Following yesterday’s OS update bonanza, Apple shared some additional details pertaining to iOS 10.3’s new ratings and reviews capabilities that are available to developers.
As previously noted, iOS 10.3 is changing how reviews and feedback are handled within apps.
Rather than inundate users with endless prompts seeking feedback, like before, developers now have a new StoreKit API on iOS 10.3 at their disposal.
First and foremost, the StoreKit APIs allow users to provide ratings and reviews without leaving the app they’re in. Developers simply choose when they’d like to prompt the user and identify places in their app where it makes sense to ask for feedback, and the system takes care of the rest.
In-app ratings and reviews
With the new StoreKit in iOS 10.3, developers can streamline product feedback using standardized prompts that are consistent across the system. Apple advises that app makers use the new system-provided prompt rather than buttons and other controls.
“The system’s rating prompt offers a familiar, efficient experience that’s designed to engage the user with minimal impact,” explains the firm.
The new in-app prompt lets the user rate iPhone, iPad, iPod touch and Mac apps, or post a written review, without being taken to App Store. Even better, these prompts take advantage of Touch ID to authenticate the user when they wish to review an app.
Crucially, StoreKit limits each app to three such prompts per year.
Devs should keep these considerations in mind when asking people to rate their app:
- Ask for a rating only after the user has demonstrated engagement with your app. For example, prompt the user upon the completion of a game level or productivity task. Never ask for a rating on first launch or during onboarding. Allow ample time to form an opinion.
- Don’t interrupt the user, especially when they’re performing a time-sensitive or stressful task. Look for logical pauses or stopping points, where a rating request makes the most sense.
- Don’t be a pest. Repeated rating prompts can be irritating and may even negatively influence the user’s opinion of your app. Allow at least a week or two between rating requests and only prompt again after the user has demonstrated additional engagement with your app.
In Settings, users can opt out of receiving the new feedback prompts.
Again, all developers need to do is tell iOS when and where to prompt users to rate their app and the system takes care of the rest. If the user hasn’t already given feedback and a request hasn’t been made too recently, the system displays an in-app prompt that asks for a rating and an optional written review.
Like before, ratings are for the App Store territory where the app was originally purchased. Users can only leave ratings for Apple TV apps, not submit reviews.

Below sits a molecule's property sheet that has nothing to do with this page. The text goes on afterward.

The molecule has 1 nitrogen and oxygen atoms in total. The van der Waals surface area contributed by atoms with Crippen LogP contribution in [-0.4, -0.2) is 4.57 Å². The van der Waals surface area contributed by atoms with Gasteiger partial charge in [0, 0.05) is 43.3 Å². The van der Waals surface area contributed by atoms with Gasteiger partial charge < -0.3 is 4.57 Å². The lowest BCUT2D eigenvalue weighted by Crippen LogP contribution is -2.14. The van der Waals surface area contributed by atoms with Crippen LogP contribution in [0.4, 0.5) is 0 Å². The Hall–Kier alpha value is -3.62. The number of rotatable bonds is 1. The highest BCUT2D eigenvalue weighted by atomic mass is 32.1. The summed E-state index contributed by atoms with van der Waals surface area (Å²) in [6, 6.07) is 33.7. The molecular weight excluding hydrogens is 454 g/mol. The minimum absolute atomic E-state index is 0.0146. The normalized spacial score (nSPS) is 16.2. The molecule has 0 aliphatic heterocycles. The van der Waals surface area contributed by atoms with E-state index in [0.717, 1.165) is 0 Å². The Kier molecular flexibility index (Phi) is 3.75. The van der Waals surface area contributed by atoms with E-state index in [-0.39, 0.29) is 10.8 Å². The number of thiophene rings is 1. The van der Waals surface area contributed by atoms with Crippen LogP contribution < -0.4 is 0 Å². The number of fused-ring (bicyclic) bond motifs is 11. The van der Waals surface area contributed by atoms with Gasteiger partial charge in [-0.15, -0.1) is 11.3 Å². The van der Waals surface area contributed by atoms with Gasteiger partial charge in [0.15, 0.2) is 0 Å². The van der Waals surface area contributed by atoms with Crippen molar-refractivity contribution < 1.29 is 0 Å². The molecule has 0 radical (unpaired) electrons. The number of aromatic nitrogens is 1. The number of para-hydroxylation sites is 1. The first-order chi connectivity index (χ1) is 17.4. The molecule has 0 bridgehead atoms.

Responding to reviews on App Store
iOS 10.3 brings about another major change for developers, who can now at long last post public responses of their own to customer reviews on App Store and Mac App Store. Developers can view, sort and respond to all reviews of their app via iTunes Connect, no matter when they were written.
When a developer responds, the user is notified and can update their feedback.
The Cupertino company says that the ideal response is concise and clearly addresses customer feedback. Developers should communicate in the tone of their brand and use terminology their target audience will appreciate and understand.
According to Apple:
Positive ratings and reviews can encourage customers to download or purchase your app. By delivering great responses to users’ comments and assisting those who have questions about your app, you can create a better user experience, drive increased engagement and improve your app’s rating.
To foster deeper engagement, developers are permitted to ask users for feedback on future app updates as part of their public reply. If the user has indicated that a response has answered their question or fixed their technical issue, developers are free to ask them to kindly update their rating and review.
Developers can edit their response at any time.
However, only one response per review is displayed on a developer’s App Store product page. To time their responses perfectly, app makers can set up email alerts on iTunes Connect to get notified when the user edits a review a developer previously replied to.
Filtering options in iTunes Connect can be used to find reviews with lower star ratings, reviews from users in specific territories, reviews lacking responses, reviews that users have updated since the last response from a developer and more.
Developer responses should be topical and shouldn’t be used to advertise or offer promo codes for other apps, services or In-App Purchases.
Responding to reviews with the lowest star ratings or those mentioning technical issues with an app’s most current version should be a priority. “You could also consider replying to all feedback immediately following a major release of your app,” says Apple.
To learn more about iOS 10’3 streamline ratings and reviews, visit Apple’s website.
Are these reviews and ratings changes a step in the right direction?